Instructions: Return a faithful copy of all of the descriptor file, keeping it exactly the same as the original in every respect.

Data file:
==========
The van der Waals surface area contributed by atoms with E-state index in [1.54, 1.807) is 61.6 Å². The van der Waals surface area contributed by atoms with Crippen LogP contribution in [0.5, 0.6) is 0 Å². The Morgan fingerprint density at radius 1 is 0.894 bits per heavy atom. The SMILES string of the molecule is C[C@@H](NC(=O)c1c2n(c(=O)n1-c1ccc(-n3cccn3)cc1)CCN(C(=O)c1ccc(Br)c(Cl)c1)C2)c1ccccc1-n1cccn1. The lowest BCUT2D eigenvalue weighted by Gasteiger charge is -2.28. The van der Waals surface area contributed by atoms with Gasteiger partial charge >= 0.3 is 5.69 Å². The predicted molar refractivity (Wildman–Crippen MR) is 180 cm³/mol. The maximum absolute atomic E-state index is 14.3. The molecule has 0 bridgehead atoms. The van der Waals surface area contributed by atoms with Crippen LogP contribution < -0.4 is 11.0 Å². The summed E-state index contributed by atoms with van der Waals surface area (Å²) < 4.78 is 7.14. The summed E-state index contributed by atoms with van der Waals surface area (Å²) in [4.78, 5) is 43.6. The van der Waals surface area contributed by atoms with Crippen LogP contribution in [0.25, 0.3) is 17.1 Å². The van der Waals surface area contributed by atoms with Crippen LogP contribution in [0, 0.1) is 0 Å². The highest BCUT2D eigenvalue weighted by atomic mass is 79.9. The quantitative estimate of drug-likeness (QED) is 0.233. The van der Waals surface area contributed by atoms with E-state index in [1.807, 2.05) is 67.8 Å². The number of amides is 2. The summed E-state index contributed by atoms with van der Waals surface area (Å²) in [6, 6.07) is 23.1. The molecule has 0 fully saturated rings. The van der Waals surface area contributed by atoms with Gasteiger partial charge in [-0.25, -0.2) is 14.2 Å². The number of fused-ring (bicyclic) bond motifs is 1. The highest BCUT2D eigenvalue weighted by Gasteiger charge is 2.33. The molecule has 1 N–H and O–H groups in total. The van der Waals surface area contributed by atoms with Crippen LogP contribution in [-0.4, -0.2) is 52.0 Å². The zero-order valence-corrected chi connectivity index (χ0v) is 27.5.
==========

The van der Waals surface area contributed by atoms with E-state index in [1.54, 1.807) is 61.6 Å². The van der Waals surface area contributed by atoms with Crippen LogP contribution in [0.5, 0.6) is 0 Å². The Morgan fingerprint density at radius 1 is 0.894 bits per heavy atom. The SMILES string of the molecule is C[C@@H](NC(=O)c1c2n(c(=O)n1-c1ccc(-n3cccn3)cc1)CCN(C(=O)c1ccc(Br)c(Cl)c1)C2)c1ccccc1-n1cccn1. The lowest BCUT2D eigenvalue weighted by Gasteiger charge is -2.28. The van der Waals surface area contributed by atoms with Gasteiger partial charge >= 0.3 is 5.69 Å². The predicted molar refractivity (Wildman–Crippen MR) is 180 cm³/mol. The maximum absolute atomic E-state index is 14.3. The molecule has 0 bridgehead atoms. The van der Waals surface area contributed by atoms with Crippen LogP contribution < -0.4 is 11.0 Å². The summed E-state index contributed by atoms with van der Waals surface area (Å²) < 4.78 is 7.14. The summed E-state index contributed by atoms with van der Waals surface area (Å²) in [4.78, 5) is 43.6. The van der Waals surface area contributed by atoms with Crippen LogP contribution in [0.25, 0.3) is 17.1 Å². The van der Waals surface area contributed by atoms with Crippen LogP contribution in [0, 0.1) is 0 Å². The highest BCUT2D eigenvalue weighted by atomic mass is 79.9. The quantitative estimate of drug-likeness (QED) is 0.233. The van der Waals surface area contributed by atoms with E-state index in [1.807, 2.05) is 67.8 Å². The number of amides is 2. The summed E-state index contributed by atoms with van der Waals surface area (Å²) in [6, 6.07) is 23.1. The molecule has 0 fully saturated rings. The van der Waals surface area contributed by atoms with Gasteiger partial charge in [-0.25, -0.2) is 14.2 Å². The number of fused-ring (bicyclic) bond motifs is 1. The highest BCUT2D eigenvalue weighted by Gasteiger charge is 2.33. The molecule has 1 N–H and O–H groups in total. The van der Waals surface area contributed by atoms with Crippen LogP contribution in [-0.4, -0.2) is 52.0 Å². The zero-order valence-corrected chi connectivity index (χ0v) is 27.5.